Our most recent Deeply Talks episode explored the emerging science on how climate change is impacting the nutritional value of food.
A major study published recently in Science Advances revealed how rice grown in higher levels of carbon dioxide has reduced amounts of key nutrients. This will have a significant impact, particularly on communities that depend on rice as a vital source of nutrition. The researchers involved in the study say it is now imperative to begin unpacking what this could mean for consumers, policymakers and the private sector.
Andrew Green, the managing editor of Malnutrition Deeply, spoke to two of the study’s authors: Irakli Loladze, associate professor at the Bryan College of Health Sciences, and Dr. Kristie Ebi, director of the Center for Health and the Global Environment (CHanGE) at the University of Washington.
You can listen to the episode here or read an edited and condensed transcript below, featuring highlights from the discussion with Drs. Ebi and Loladze.
Malnutrition Deeply: Can you walk us through the key findings in the paper?
Kristie Ebi: The experiments, that are called free air carbon dioxide enrichment experiments or FACE, will tell you what would happen in a future world where you have higher concentrations of carbon dioxide. And based on earlier work, the study found what would be expected from rice fields in Japan and in China with increased concentration of carbon dioxide. A very large reduction in protein, for iron and for zinc is expected later in the century. Iron and zinc were the only micronutrients that were tested, but there’s reasons to believe that other micronutrients would decline as well.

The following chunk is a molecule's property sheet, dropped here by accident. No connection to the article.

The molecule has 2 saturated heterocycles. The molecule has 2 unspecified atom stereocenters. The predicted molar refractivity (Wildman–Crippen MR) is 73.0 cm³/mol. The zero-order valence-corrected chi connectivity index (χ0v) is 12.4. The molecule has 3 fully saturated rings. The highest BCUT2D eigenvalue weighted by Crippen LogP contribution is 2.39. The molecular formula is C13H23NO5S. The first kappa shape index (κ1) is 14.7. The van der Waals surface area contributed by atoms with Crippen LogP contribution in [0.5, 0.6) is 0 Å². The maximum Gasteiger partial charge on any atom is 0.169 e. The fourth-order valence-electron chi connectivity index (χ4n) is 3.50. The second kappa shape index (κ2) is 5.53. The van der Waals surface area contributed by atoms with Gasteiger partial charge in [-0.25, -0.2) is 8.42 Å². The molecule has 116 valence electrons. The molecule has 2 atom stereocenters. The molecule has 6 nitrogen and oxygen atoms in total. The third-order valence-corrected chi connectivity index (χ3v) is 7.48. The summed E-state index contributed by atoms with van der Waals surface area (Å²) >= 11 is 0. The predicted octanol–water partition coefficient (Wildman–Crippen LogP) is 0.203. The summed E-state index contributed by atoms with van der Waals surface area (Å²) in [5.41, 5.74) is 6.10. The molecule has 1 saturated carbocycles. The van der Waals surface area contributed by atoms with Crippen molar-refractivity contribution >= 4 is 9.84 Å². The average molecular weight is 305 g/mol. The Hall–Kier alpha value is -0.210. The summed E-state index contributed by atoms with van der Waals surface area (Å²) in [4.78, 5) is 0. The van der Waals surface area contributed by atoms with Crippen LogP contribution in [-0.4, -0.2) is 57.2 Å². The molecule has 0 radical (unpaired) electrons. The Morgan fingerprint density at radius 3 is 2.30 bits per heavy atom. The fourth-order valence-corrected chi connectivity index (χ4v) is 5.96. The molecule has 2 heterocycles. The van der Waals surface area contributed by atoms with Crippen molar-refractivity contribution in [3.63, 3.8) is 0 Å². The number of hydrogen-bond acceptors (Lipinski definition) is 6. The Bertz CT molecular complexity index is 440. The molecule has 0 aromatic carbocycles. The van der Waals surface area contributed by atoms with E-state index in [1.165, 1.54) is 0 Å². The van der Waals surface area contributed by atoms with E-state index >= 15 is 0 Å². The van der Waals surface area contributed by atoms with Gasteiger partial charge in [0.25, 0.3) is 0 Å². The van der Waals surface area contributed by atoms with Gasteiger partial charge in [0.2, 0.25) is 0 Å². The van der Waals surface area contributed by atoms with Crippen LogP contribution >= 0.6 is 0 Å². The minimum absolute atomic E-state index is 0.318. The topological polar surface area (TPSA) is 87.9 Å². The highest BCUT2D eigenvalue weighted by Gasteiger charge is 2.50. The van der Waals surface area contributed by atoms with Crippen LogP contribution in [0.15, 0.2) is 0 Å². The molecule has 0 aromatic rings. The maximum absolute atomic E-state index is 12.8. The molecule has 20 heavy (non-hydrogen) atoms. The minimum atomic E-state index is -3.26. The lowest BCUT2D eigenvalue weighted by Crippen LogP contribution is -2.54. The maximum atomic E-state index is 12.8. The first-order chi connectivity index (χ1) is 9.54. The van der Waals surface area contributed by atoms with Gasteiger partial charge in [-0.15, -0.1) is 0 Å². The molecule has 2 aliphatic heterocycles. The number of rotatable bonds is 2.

These results are deeply concerning about maternal and child health. The reductions could affect as many as 600 million people in Southeast Asia who rely heavily on rice. Many of the countries in Southeast Asia, even as they’re developing, continue to have a major portion of their diet as rice. For example in Bangladesh, three out of four calories on average comes from rice. And this could have profound consequences for nutrition for large portions of the world’s climate.
Malnutrition Deeply: What challenges did you run into while trying to get people interested to fund this research?
Irakli Loladze: Back in 2002 I was doing post-doctoral work at Princeton and published in a top journal, and logically proved the link between rising CO2 and human nutrition. I thought things had kind of gone well, but then what followed was just pain and more pain. I’m still puzzled as to reasons, and one … is that, at the time the data was limited, and biologists, of course, need evidence and it took years to get the evidence. But also it’s a cross-disciplinary problem at its heart. It goes from the environment to plant physiology to human nutrition and human health, and specialists in each discipline would look at it from their perspective and since they’ve never heard of the issue as experts, they would think it’s not a big issue.